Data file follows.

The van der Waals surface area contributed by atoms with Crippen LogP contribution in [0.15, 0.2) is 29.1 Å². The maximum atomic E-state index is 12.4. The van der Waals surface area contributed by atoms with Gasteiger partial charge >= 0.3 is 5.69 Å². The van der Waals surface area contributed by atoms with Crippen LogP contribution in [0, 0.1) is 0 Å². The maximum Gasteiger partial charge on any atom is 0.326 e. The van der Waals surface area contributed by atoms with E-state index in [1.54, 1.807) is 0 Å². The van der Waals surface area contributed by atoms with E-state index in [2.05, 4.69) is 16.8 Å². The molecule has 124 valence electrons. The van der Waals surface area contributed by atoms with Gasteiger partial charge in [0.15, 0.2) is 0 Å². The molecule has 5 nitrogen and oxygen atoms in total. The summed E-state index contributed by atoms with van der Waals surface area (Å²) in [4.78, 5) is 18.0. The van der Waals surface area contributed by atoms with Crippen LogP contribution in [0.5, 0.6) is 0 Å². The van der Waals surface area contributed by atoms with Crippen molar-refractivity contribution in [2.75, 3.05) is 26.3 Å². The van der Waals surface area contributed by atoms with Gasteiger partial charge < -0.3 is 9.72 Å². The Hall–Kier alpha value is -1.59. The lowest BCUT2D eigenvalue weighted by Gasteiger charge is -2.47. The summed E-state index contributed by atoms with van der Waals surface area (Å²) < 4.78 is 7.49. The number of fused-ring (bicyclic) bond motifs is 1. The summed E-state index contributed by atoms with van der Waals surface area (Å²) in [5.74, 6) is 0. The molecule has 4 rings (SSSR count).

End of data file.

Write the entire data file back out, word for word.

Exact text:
The van der Waals surface area contributed by atoms with Crippen LogP contribution in [0.15, 0.2) is 29.1 Å². The maximum atomic E-state index is 12.4. The van der Waals surface area contributed by atoms with Gasteiger partial charge >= 0.3 is 5.69 Å². The van der Waals surface area contributed by atoms with Crippen LogP contribution in [0, 0.1) is 0 Å². The maximum Gasteiger partial charge on any atom is 0.326 e. The van der Waals surface area contributed by atoms with E-state index in [1.54, 1.807) is 0 Å². The van der Waals surface area contributed by atoms with E-state index in [2.05, 4.69) is 16.8 Å². The molecule has 124 valence electrons. The van der Waals surface area contributed by atoms with Gasteiger partial charge in [0.15, 0.2) is 0 Å². The molecule has 5 nitrogen and oxygen atoms in total. The summed E-state index contributed by atoms with van der Waals surface area (Å²) in [4.78, 5) is 18.0. The van der Waals surface area contributed by atoms with Crippen LogP contribution in [0.5, 0.6) is 0 Å². The van der Waals surface area contributed by atoms with Crippen molar-refractivity contribution in [2.75, 3.05) is 26.3 Å². The van der Waals surface area contributed by atoms with Gasteiger partial charge < -0.3 is 9.72 Å². The Hall–Kier alpha value is -1.59. The lowest BCUT2D eigenvalue weighted by Gasteiger charge is -2.47. The summed E-state index contributed by atoms with van der Waals surface area (Å²) < 4.78 is 7.49. The number of fused-ring (bicyclic) bond motifs is 1. The summed E-state index contributed by atoms with van der Waals surface area (Å²) in [5.74, 6) is 0. The molecule has 4 rings (SSSR count).